Tugging the Same Thread

Perhaps this happens to everyone; it’s doubtful that the phenomenon is unique to At Quaquanantuck:

You have an experience that makes you start thinking about an issue or an idea. And then, as you make your way through your days, you notice that lots of other people are thinking about, and talking about, and even writing about their thinking about the exact same issue or idea that you’re thinking about.

camouflage
Camouflage. One measure of the cold is how many heads are tucked under wings. —A. Botsford Photo

It’s one thing to have readers weigh in on a topic that has been broached in this column, such as the question of proper etiquette, or the need for same, when communicating with artificial intelligence. It’s quite another to see articles and essays in major periodicals and even to hear podcasts all touching on the same issue.

A case in point would be the marvelous short story, “Asleep at the Wheel” by T. Coraghessan Boyle, published in the February 11, 2019 edition of The New Yorker magazine. Readers are encouraged to read the entire story by this very gifted writer, which should be accessible by clicking here. (If that doesn’t work, paste the following into your browser: www.newyorker.com/magazine/2019/02/11/asleep-at-the-wheel)

For the purposes of the discussion at hand, though, consider just the excerpt below. In this section of the story, Cindy, the female protagonist and mother of Jackie, is on her way in a self-driving car to pick up a man named Keystone. Carly is the name of the operating system in control of the self-driving car.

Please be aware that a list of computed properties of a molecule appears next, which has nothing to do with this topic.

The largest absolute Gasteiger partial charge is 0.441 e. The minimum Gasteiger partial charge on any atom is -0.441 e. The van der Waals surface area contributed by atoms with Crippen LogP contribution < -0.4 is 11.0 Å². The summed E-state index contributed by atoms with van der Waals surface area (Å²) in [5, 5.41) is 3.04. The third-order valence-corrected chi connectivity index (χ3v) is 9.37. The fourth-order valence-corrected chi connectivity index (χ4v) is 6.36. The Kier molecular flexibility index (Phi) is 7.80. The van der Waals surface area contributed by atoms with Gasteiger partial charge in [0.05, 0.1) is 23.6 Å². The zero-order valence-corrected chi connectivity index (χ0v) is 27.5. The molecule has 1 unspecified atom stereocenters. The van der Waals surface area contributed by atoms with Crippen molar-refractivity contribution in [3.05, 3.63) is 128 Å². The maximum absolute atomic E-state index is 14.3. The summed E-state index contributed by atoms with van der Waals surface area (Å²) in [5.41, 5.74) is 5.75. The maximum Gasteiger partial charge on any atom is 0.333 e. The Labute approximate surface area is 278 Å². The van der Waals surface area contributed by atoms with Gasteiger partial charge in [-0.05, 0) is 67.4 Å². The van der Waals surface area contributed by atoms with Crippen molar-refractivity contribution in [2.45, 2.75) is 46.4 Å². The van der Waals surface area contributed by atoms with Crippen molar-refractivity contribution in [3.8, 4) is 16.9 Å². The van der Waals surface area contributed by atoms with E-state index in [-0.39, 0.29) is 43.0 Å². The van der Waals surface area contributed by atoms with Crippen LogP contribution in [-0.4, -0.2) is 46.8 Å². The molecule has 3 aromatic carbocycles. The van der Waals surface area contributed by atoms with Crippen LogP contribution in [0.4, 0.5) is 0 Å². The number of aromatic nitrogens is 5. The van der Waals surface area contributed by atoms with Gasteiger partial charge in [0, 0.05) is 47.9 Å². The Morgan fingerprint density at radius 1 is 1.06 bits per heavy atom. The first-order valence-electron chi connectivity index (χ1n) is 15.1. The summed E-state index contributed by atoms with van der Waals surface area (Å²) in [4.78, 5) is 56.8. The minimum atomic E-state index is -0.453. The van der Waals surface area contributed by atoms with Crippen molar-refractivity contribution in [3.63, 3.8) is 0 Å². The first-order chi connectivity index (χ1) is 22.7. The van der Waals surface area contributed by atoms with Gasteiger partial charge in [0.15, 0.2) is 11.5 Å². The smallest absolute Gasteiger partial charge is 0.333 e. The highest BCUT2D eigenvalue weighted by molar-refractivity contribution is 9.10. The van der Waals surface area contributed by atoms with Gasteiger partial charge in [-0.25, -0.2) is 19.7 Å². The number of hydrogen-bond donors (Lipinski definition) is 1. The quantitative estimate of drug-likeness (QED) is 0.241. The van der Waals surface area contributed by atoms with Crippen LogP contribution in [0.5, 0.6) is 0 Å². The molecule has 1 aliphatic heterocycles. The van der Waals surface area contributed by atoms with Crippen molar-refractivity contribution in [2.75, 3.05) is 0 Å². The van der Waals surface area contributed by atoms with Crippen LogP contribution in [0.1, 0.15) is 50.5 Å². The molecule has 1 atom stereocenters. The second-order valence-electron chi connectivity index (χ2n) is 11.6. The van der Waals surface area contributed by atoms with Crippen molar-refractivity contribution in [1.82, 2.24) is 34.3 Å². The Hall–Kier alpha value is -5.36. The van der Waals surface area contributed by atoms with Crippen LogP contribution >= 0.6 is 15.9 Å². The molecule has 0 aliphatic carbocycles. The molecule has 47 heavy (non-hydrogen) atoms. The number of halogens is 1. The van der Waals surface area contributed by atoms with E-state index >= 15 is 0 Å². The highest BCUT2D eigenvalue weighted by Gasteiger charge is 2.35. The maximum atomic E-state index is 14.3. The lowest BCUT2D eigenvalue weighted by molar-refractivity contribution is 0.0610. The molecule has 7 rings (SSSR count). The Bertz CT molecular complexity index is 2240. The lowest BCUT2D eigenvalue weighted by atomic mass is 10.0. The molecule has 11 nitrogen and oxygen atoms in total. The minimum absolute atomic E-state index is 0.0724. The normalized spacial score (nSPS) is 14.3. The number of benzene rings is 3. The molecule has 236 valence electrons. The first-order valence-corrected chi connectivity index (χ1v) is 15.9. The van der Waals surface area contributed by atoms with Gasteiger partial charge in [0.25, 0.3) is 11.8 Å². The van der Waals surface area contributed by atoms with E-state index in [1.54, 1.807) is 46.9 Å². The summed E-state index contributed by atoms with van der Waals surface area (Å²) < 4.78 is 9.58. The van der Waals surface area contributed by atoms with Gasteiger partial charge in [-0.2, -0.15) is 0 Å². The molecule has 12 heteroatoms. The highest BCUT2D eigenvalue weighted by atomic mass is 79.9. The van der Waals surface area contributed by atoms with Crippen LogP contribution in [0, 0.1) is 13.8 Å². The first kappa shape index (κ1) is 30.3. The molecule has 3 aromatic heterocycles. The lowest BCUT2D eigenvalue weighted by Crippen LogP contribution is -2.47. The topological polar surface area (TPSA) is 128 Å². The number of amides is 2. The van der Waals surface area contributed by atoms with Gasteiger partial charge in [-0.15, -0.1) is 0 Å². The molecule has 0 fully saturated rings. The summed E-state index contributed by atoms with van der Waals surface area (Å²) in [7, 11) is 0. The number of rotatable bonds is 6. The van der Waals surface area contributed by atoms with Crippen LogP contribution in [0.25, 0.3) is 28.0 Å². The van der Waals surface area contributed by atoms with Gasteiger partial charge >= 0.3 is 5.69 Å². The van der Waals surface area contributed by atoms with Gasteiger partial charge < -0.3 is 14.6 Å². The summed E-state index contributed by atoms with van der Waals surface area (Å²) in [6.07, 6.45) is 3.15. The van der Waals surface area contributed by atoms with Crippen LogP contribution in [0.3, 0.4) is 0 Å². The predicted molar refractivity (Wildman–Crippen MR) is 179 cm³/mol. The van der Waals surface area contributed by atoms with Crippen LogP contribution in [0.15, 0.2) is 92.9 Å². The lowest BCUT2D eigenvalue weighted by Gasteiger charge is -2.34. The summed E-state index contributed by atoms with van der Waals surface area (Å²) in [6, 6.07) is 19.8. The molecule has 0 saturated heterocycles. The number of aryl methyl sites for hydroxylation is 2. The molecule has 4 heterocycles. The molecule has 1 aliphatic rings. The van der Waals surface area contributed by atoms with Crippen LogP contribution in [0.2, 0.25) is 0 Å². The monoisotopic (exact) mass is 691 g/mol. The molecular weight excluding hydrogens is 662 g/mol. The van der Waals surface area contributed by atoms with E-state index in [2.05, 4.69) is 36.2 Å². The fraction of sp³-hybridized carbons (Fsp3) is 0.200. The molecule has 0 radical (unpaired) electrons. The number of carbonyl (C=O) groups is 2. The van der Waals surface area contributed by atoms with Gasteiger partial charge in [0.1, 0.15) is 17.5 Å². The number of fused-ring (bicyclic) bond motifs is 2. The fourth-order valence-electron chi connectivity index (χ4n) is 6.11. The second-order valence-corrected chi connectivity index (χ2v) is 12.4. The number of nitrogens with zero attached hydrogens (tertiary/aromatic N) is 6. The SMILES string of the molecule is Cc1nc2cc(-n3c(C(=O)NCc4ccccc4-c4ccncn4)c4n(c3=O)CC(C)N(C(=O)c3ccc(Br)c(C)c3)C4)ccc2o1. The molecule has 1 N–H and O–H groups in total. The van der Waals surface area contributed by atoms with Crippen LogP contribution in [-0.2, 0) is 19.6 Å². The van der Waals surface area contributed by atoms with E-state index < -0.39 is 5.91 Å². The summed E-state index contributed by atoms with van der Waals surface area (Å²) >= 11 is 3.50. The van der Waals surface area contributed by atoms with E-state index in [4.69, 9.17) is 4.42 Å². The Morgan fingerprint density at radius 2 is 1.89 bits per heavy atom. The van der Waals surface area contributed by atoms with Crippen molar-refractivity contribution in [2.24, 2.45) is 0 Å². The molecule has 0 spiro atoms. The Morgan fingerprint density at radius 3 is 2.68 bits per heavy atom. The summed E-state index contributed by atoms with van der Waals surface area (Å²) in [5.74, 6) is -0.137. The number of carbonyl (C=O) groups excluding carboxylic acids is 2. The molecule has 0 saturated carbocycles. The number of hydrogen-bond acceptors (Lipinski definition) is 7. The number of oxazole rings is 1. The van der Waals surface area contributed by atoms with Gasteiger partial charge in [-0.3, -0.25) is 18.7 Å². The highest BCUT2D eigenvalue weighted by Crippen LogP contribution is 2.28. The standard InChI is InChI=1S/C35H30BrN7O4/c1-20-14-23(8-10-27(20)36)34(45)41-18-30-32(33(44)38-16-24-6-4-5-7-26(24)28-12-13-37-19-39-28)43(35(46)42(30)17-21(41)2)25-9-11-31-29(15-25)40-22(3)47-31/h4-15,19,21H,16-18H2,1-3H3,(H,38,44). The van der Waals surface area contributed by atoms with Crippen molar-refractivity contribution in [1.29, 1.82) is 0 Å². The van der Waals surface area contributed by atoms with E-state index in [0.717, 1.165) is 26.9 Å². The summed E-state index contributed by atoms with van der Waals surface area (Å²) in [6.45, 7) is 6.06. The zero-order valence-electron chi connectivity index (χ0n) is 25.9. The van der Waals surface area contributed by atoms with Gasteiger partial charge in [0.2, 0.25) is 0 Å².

“She’s feeling angry, suddenly—and it’s not Carly’s fault, she knows that, but the comment about Jackie just rubbed her the wrong way. ‘I didn’t give you permission for that,’ she snaps. ‘You ought to know better. I mean, what good is your program if you can’t follow it?’

“‘I’m sorry, Cindy, I just thought—’

“‘Don’t think—just drive.’

“Of course, Carly was right, and if they wind up being ten minutes late to pick up Keystone that’s nobody’s fault but her own. ‘All right, Carly, I’m sorry—good job, really,’ she says, only vaguely aware of how ridiculous it is to try to mollify a computer or worry about hurting its feelings.”

And so, it seems that even fiction these days is concerned with how we treat the burgeoning number of artificially intelligent devices that are increasingly becoming an ever more essential part of too many people’s daily lives.Q Library 0220
Work continues apace at the Quogue Library. In recent weeks, teams of interior and lighting designers have been looking over the space with reference to staffers’ visions for different rooms. Meanwhile, project managers have been grappling with engineering problems related to the installation of the elevator and the level of the water table just below what will be the floor of the basement. —Lulie Morrisey Photo 


Getting Greener with Nature Crafts
This week’s “color the future green” news item comes from the Quogue Library, which is hosting a Green Families Ecosystem Terrariums program at the library’s temporary outpost at 4 Midland Street today, Thursday, February 21, at 4:15 p.m.

Building an ecosystem terrarium is a great way to bring nature indoors. If space is still available, you can register by calling 631-653-4224.

Bideawee Humane Awards Luncheon Honors Melissa Morgan Nelson
On Saturday, March 2, Bideawee, the renowned shelter/rescue organization founded 103 years ago, will host its East End Humane Awards Luncheon at the Patio 54 restaurant in Westhampton Beach at noon.   

All are invited for cocktails and lunch to celebrate individual and corporate commitment to saving animals on Long Island. This year, dedicated volunteer Melissa Morgan Nelson, the wife of retired Quogue Police Detective Sergeant Thomas Mullen Jr., will be honored as Bideawee Volunteer of the Year and Teachers Federal Credit Union will be honored as Bideawee Business of the Year.